Trump’s 'pathological unwillingness to admit error’ is a key reason why his campaign is ‘facing the abyss’: report

Trump’s 'pathological unwillingness to admit error’ is a key reason why his campaign is ‘facing the abyss’: report
President Donald J. Trump, joined by White House Coronavirus Task Force Response Coordinator Deborah Birx, delivers remarks during a coronavirus update briefing Saturday, April 18, 2020, in the James S. Brady White House Press Briefing Room. (Official White House Photo by Tia Dufour)

A long list of U.S. presidents have shown the ability to admit it when they made an obvious mistake, but not President Donald Trump — who has insisted on painting himself as infallible. And that inability to acknowledge mistakes, according to Washington Post reporters Ashley Parker and Philip Rucker, has done a lot to make Trump’s response to the coronavirus pandemic so flawed and problematic.


In an article published on July 27, Parker and Rucker stress that coronavirus — more than any other issue — is hurting Trump’s reelection campaign. The Post’s Glenn Kessler, on Twitter, cited Trump’s inability to admit to errors as the thing in the article that best explains why his campaign and the U.S. in general are “facing the abyss”:

Parker and Rucker report, “People close to Trump, many speaking anonymously to share candid discussions and impressions, say the president’s inability to wholly address the crisis is due to his almost pathological unwillingness to admit error; a positive feedback loop of overly rosy assessments and data from advisers and Fox News; and a penchant for magical thinking that prevented him from fully engaging with the pandemic.”

According to Parker and Rucker, Trump’s advisers and his political opponents agree on “one thing: the best way for him to regain his political footing is to wrest control of the coronavirus.”

“Both allies and opponents agree he has failed at the one task that could help him achieve all of his goals: confronting the pandemic with a clear strategy and consistent leadership,” Parker and Rucker explain. “Trump’s shortcomings have perplexed even some of his most loyal allies, who increasingly have wondered why the president has not at least pantomimed a sense of command over the crisis or conveyed compassion for the millions of Americans impacted by it.”

The Post reporters note that recently — with more than 146,000 U.S. residents having died from COVID-19 — the Trump Administration “has attempted to overhaul, or at least rejigger, its approach” and “has revived news briefings led by Trump himself and presented the president with projections showing how the virus is now decimating Republican states full of Trump voters. Officials have also set up a separate, smaller coronavirus working group led by Deborah Birx, the White House coronavirus response coordinator, along with Trump son-in-law and Senior Adviser Jared Kushner.”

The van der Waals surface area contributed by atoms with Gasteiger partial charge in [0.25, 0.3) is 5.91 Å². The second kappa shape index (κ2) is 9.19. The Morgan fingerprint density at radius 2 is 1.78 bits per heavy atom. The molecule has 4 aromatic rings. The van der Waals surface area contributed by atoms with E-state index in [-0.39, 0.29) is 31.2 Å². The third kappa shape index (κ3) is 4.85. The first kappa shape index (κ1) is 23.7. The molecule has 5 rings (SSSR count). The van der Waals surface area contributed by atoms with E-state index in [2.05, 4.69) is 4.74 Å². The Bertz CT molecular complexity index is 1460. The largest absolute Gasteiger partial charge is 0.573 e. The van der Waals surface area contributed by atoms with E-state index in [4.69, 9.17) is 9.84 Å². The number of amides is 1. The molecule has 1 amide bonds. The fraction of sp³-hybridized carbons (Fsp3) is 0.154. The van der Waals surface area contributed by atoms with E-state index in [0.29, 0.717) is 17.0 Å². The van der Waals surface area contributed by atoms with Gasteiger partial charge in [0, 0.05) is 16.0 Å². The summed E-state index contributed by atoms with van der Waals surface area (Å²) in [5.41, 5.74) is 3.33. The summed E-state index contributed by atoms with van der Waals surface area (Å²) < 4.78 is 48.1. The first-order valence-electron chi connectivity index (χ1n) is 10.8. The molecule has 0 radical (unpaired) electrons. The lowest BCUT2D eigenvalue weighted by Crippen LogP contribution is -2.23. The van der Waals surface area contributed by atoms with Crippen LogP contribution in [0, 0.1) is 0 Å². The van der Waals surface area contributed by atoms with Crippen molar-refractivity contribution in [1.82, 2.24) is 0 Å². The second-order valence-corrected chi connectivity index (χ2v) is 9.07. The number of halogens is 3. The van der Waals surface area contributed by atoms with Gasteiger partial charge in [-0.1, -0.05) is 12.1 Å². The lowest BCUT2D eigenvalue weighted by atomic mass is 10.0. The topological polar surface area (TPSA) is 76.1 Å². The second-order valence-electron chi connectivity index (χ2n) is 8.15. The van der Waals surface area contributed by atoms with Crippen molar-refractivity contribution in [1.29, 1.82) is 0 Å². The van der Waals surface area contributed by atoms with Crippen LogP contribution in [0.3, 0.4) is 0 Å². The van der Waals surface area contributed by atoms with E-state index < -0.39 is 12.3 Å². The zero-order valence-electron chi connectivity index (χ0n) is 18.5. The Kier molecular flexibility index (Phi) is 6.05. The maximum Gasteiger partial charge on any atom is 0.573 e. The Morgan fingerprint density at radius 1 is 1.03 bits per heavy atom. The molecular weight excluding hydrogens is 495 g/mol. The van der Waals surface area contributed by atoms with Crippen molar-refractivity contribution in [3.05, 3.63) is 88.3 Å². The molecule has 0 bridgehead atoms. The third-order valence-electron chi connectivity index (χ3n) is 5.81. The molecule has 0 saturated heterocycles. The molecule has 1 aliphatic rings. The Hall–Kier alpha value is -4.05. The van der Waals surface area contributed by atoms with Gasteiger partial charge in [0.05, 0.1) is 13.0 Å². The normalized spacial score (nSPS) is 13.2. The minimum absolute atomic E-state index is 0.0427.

However, they add, “the question is why Trump did not adjust sooner, realizing that the path to nearly all of his goals — from an economic recovery to an electoral victory in November — runs directly through a healthy nation in control of the virus.”

Ben Rhodes, who served as deputy national security adviser to President Barack Obama, told the Post that Trump’s campaign would be in much better shape if he had stayed on top of the coronavirus crisis.

“The irony is that if he’d just performed with minimal competence and just mouthed words about national unity, he actually could be in a pretty strong position right now — where the economy is reopening, where jobs are coming back,” Rhodes argued. “And he just could not do it.”

Republican Anthony Scaramucci, who briefly served as White House communications director in the Trump Administration in 2017 but is now an outspoken Trump critic, explained that humility has never been Trump’s approach — even when it would be to his benefit.

Scaramucci told the Post, “His operating style is to double and triple down on positions and to never, ever admit he’s wrong about anything. His 50-year track record is to bulldog through whatever he’s doing, whether it’s Atlantic City, which was a failure, or the Plaza Hotel, which was a failure, or Eastern Airlines, which was a failure. He can never just say, ‘I got it wrong, and let’s try over again.’”

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